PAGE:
A Chicago native, Mariana Yampolsky was born in 1925 and earned a bachelor's degree in humanities from the University of Chicago in 1945. She then moved to Mexico City where she took art classes at La Escuela de Pintrua y Escultura (School of Painting and Sculpture, known as La Esmeralda) from 1945 to 1948, and studied graphic arts for a year at the Escuela de Artes Gráficos. During that time she also joined the Taller de Gráfica Popular, which designed posters, book illustrations and other commercial art aimed at a popular audience. She worked at the center until 1958, curating exhibits of the group's artwork, many of which toured abroad, and making engravings. Yampolsky also created illustrations for newspapers, magazines, and children's books. She began experimenting with photography in 1948 both on her own and with Lola Alvarez Bravo .

In 1951, Yampolsky helped found the Salón de la Plástica Mexicana, and in 1955 she became a Mexican citizen. A versatile artist, she also illustrated for several newspapers, including El Nacional, Excelsior, and El Día between 1956 and 1962, and helped Carmen Toscano make a documentary film about the Mexican Revolution. Yampolsky's experience qualified her to advise the Fondo Editorial de la Plástica Mexicana regarding a book about José Guadalupe, a distinguished printmaker. She also began working on her own books. Yampolsky co-edited, with Leopold Méndez, Lo Efímero y lo Eterno del Arte Popular Mexicano, published in 1970. For this publication, she performed extensive research and photographed popular art throughout Mexico. Yampolsky married Arjen van der Sluis in 1967. The following year, she was an official photographer for the Mexico City Olympics.

During the early 1970s, she organized graphic materials for a series of children's textbooks developed by the Mexican government. From 1978 through 1981, she continued to illustrate both children's books and art books. In 1981, La Casa en la tierra, Yampolsky's first book dedicated solely to her photographs, was published; it contains an introduction by Elena Poniatowska . Like La Casa que canta, published the following year, the subject was Mexican Indian architecture. Estancias del olvido, her book on the once-grand haciendas that make the fermented beverage called pulque, came out in 1987. Through her images, she reveals centuries of child exploitation in those factories.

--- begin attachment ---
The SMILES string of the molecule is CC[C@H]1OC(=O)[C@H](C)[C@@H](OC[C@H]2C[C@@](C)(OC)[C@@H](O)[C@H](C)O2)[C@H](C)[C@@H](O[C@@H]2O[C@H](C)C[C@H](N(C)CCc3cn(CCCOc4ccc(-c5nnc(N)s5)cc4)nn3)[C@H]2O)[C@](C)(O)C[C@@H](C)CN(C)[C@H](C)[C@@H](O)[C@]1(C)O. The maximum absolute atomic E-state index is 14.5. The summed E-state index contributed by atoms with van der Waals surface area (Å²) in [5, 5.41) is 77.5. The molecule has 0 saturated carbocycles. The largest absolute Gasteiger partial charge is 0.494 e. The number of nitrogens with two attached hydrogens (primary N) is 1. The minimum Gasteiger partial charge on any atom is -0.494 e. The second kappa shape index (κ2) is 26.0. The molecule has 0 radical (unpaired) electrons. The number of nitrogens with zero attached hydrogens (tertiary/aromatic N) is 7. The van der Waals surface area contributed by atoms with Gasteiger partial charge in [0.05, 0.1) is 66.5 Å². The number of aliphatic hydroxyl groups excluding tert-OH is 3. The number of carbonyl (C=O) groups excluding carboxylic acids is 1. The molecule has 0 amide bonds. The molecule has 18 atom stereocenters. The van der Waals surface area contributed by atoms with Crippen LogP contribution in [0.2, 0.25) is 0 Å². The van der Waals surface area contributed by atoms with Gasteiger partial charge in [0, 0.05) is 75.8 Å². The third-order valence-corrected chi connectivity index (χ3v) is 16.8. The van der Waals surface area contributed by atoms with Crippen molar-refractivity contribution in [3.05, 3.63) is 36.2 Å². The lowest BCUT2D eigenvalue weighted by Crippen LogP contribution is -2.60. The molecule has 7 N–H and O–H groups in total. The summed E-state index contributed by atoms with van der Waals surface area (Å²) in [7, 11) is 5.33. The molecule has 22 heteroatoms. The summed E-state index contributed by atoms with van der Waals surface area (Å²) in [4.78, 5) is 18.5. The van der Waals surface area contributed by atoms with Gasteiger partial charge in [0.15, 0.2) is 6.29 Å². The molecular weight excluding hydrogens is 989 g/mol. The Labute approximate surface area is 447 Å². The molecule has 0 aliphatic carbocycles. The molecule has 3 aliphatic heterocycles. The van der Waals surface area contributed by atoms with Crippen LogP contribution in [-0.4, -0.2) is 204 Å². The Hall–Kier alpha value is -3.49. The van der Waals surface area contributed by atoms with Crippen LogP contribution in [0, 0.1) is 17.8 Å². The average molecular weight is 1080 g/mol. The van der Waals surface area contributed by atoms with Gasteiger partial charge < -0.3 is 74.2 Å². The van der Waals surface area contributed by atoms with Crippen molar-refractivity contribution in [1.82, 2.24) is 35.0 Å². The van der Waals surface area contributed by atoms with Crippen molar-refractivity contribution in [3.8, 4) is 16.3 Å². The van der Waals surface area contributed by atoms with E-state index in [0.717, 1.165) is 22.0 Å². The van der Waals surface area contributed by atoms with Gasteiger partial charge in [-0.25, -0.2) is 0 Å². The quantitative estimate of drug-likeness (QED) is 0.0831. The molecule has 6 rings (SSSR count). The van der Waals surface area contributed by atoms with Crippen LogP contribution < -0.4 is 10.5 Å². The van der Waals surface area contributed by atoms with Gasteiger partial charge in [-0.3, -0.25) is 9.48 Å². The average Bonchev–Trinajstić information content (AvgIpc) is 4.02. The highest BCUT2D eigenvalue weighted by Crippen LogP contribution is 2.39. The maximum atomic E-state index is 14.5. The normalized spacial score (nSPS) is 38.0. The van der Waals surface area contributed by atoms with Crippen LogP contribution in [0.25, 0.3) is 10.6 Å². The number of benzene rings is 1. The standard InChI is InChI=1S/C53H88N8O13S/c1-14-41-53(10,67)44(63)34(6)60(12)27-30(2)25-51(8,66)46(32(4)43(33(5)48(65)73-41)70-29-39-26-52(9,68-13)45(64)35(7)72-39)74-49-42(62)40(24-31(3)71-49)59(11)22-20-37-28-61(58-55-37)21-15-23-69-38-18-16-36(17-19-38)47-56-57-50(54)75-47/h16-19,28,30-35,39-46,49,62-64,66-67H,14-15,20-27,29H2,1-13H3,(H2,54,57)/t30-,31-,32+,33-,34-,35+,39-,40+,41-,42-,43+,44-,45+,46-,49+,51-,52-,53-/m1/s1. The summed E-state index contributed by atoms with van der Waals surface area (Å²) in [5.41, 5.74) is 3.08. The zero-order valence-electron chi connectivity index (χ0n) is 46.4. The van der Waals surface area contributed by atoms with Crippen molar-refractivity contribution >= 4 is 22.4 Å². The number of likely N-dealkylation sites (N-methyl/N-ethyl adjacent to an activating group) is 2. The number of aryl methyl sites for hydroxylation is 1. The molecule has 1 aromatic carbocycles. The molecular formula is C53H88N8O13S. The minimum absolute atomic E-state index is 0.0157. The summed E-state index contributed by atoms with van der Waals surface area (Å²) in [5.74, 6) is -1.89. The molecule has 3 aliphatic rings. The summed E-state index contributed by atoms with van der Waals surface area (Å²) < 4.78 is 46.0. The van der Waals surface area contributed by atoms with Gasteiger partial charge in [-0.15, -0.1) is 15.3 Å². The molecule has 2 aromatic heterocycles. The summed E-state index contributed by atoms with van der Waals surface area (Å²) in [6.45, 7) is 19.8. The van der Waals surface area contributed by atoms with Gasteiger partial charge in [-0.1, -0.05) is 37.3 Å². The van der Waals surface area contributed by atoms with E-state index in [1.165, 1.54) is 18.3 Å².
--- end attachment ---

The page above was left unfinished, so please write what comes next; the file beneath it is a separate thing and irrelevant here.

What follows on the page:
Yampolsky has exhibited widely throughout the United States, Mexico, and abroad, in both individual and group shows. Her exclusively black and white photographs capture ordinary people and places that exhibit seemingly common but truly extraordinary emotions. Captivated by the architecture of the countryside and the people who inhabit it, she once said of her photographs, "Manipulation, nostalgia, and the exotic do not interest me." In a piece for Contemporary Photographers, her frequent collaborator Poniatowska notes that Yampolsky's way of looking at life is her major contribution to Mexican culture.


Evans, Martin Marix, ed. Contemporary Photographers. 3rd ed. NY: St. James Press, 1995.

Heller, Nancy G., and Jules Heller, eds. North American Women Artists of the Twentieth Century. NY: Garland, 1995.

Rosenblum, Naomi. A History of Women Photographers. NY: Abbeville, 1994.

Cyndia Zwahlen , editor and writer, Phoenix, Arizona